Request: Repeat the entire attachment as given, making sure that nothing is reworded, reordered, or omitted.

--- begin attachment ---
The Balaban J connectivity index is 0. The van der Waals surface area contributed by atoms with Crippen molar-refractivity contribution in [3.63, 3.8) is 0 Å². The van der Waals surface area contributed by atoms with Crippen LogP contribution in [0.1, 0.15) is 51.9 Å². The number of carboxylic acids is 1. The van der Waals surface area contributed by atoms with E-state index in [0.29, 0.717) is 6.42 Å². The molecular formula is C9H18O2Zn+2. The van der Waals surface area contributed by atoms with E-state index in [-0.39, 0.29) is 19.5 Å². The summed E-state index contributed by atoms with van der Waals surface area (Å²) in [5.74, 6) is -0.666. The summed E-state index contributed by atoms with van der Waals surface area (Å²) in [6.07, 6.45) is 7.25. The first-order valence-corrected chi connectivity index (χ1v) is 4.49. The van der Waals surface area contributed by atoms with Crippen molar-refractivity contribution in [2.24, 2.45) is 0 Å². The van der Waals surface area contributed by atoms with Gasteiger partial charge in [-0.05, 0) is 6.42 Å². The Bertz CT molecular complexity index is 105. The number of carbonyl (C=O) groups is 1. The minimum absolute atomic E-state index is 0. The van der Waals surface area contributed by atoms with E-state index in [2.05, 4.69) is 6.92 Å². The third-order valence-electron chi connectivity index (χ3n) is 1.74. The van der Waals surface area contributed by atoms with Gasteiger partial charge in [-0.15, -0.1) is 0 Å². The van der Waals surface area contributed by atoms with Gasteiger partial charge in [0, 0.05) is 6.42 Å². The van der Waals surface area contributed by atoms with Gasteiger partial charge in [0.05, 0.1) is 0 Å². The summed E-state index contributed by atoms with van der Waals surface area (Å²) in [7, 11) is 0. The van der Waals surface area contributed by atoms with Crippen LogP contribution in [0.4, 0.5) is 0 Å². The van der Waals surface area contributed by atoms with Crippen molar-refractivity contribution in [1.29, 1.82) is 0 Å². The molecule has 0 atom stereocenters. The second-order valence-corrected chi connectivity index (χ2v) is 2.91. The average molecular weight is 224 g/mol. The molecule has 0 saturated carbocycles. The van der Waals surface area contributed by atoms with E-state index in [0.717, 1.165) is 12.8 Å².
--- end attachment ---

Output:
The Balaban J connectivity index is 0. The van der Waals surface area contributed by atoms with Crippen molar-refractivity contribution in [3.63, 3.8) is 0 Å². The van der Waals surface area contributed by atoms with Crippen LogP contribution in [0.1, 0.15) is 51.9 Å². The number of carboxylic acids is 1. The van der Waals surface area contributed by atoms with E-state index in [0.29, 0.717) is 6.42 Å². The molecular formula is C9H18O2Zn+2. The van der Waals surface area contributed by atoms with E-state index in [-0.39, 0.29) is 19.5 Å². The summed E-state index contributed by atoms with van der Waals surface area (Å²) in [5.74, 6) is -0.666. The summed E-state index contributed by atoms with van der Waals surface area (Å²) in [6.07, 6.45) is 7.25. The first-order valence-corrected chi connectivity index (χ1v) is 4.49. The van der Waals surface area contributed by atoms with Crippen molar-refractivity contribution in [2.24, 2.45) is 0 Å². The van der Waals surface area contributed by atoms with Gasteiger partial charge in [-0.05, 0) is 6.42 Å². The Bertz CT molecular complexity index is 105. The number of carbonyl (C=O) groups is 1. The minimum absolute atomic E-state index is 0. The van der Waals surface area contributed by atoms with E-state index in [2.05, 4.69) is 6.92 Å². The third-order valence-electron chi connectivity index (χ3n) is 1.74. The van der Waals surface area contributed by atoms with Gasteiger partial charge in [-0.15, -0.1) is 0 Å². The van der Waals surface area contributed by atoms with Gasteiger partial charge in [0, 0.05) is 6.42 Å². The van der Waals surface area contributed by atoms with Gasteiger partial charge in [0.05, 0.1) is 0 Å². The summed E-state index contributed by atoms with van der Waals surface area (Å²) in [7, 11) is 0. The van der Waals surface area contributed by atoms with Crippen LogP contribution in [0.4, 0.5) is 0 Å². The van der Waals surface area contributed by atoms with Crippen molar-refractivity contribution in [1.29, 1.82) is 0 Å². The molecule has 0 atom stereocenters. The second-order valence-corrected chi connectivity index (χ2v) is 2.91. The average molecular weight is 224 g/mol. The molecule has 0 saturated carbocycles. The van der Waals surface area contributed by atoms with E-state index in [0.717, 1.165) is 12.8 Å².